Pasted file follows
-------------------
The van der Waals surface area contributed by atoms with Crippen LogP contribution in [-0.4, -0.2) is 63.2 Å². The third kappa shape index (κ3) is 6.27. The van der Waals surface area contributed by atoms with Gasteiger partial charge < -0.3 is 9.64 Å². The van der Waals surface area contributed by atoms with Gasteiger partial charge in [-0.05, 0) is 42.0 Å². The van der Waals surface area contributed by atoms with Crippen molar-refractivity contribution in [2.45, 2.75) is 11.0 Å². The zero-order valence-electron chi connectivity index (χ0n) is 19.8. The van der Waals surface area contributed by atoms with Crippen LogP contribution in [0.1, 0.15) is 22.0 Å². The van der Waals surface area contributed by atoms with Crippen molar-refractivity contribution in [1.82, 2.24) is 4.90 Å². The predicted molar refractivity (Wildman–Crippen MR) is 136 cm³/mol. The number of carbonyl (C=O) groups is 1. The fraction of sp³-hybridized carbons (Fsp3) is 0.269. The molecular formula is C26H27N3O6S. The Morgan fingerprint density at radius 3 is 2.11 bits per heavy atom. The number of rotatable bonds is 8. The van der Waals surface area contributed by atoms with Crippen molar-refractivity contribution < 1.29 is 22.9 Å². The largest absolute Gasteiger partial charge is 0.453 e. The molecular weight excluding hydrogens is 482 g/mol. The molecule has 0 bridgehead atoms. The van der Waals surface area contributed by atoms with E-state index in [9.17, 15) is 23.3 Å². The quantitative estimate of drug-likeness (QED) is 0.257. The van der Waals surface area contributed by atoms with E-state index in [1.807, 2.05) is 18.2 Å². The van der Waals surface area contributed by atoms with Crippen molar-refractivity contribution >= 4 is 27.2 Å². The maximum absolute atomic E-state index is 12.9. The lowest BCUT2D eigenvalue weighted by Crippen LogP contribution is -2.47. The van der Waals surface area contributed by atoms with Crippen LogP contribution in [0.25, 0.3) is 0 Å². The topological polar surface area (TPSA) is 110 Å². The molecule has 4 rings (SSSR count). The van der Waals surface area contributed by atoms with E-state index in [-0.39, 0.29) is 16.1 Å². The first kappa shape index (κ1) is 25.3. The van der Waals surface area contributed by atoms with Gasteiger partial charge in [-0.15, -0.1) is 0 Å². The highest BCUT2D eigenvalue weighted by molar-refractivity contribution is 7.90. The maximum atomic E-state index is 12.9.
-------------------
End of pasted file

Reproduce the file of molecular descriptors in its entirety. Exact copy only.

The van der Waals surface area contributed by atoms with Crippen LogP contribution in [-0.4, -0.2) is 63.2 Å². The third kappa shape index (κ3) is 6.27. The van der Waals surface area contributed by atoms with Gasteiger partial charge < -0.3 is 9.64 Å². The van der Waals surface area contributed by atoms with Gasteiger partial charge in [-0.05, 0) is 42.0 Å². The van der Waals surface area contributed by atoms with Crippen molar-refractivity contribution in [2.45, 2.75) is 11.0 Å². The zero-order valence-electron chi connectivity index (χ0n) is 19.8. The van der Waals surface area contributed by atoms with Crippen LogP contribution in [0.1, 0.15) is 22.0 Å². The van der Waals surface area contributed by atoms with Crippen molar-refractivity contribution in [1.82, 2.24) is 4.90 Å². The predicted molar refractivity (Wildman–Crippen MR) is 136 cm³/mol. The number of carbonyl (C=O) groups is 1. The fraction of sp³-hybridized carbons (Fsp3) is 0.269. The molecular formula is C26H27N3O6S. The Morgan fingerprint density at radius 3 is 2.11 bits per heavy atom. The number of rotatable bonds is 8. The van der Waals surface area contributed by atoms with Crippen molar-refractivity contribution < 1.29 is 22.9 Å². The largest absolute Gasteiger partial charge is 0.453 e. The molecular weight excluding hydrogens is 482 g/mol. The molecule has 0 bridgehead atoms. The van der Waals surface area contributed by atoms with E-state index in [9.17, 15) is 23.3 Å². The quantitative estimate of drug-likeness (QED) is 0.257. The van der Waals surface area contributed by atoms with E-state index in [1.807, 2.05) is 18.2 Å². The van der Waals surface area contributed by atoms with Crippen molar-refractivity contribution >= 4 is 27.2 Å². The maximum absolute atomic E-state index is 12.9. The lowest BCUT2D eigenvalue weighted by Crippen LogP contribution is -2.47. The van der Waals surface area contributed by atoms with Crippen LogP contribution in [0.25, 0.3) is 0 Å². The topological polar surface area (TPSA) is 110 Å². The molecule has 4 rings (SSSR count). The van der Waals surface area contributed by atoms with E-state index in [-0.39, 0.29) is 16.1 Å². The first kappa shape index (κ1) is 25.3. The van der Waals surface area contributed by atoms with Gasteiger partial charge in [-0.15, -0.1) is 0 Å². The highest BCUT2D eigenvalue weighted by molar-refractivity contribution is 7.90. The maximum atomic E-state index is 12.9.